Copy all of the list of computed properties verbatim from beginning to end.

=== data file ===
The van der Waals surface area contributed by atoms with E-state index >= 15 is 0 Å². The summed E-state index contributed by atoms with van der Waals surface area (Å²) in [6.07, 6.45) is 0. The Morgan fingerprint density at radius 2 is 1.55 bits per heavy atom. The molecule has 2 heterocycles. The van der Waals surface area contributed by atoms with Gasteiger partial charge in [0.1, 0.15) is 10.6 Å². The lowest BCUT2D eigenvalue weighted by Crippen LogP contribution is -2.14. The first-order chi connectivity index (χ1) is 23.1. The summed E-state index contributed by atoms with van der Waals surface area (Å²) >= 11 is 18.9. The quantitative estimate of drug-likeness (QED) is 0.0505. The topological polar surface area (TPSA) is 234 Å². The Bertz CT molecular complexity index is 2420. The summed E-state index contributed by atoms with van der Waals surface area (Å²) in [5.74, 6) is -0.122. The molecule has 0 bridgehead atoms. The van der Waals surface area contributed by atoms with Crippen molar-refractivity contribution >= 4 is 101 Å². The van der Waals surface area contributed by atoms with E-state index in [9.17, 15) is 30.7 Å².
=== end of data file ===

The van der Waals surface area contributed by atoms with E-state index >= 15 is 0 Å². The summed E-state index contributed by atoms with van der Waals surface area (Å²) in [6.07, 6.45) is 0. The Morgan fingerprint density at radius 2 is 1.55 bits per heavy atom. The molecule has 2 heterocycles. The van der Waals surface area contributed by atoms with Gasteiger partial charge in [0.1, 0.15) is 10.6 Å². The lowest BCUT2D eigenvalue weighted by Crippen LogP contribution is -2.14. The first-order chi connectivity index (χ1) is 23.1. The summed E-state index contributed by atoms with van der Waals surface area (Å²) >= 11 is 18.9. The quantitative estimate of drug-likeness (QED) is 0.0505. The topological polar surface area (TPSA) is 234 Å². The Bertz CT molecular complexity index is 2420. The summed E-state index contributed by atoms with van der Waals surface area (Å²) in [5.74, 6) is -0.122. The molecule has 0 bridgehead atoms. The van der Waals surface area contributed by atoms with Crippen molar-refractivity contribution >= 4 is 101 Å². The van der Waals surface area contributed by atoms with E-state index in [9.17, 15) is 30.7 Å².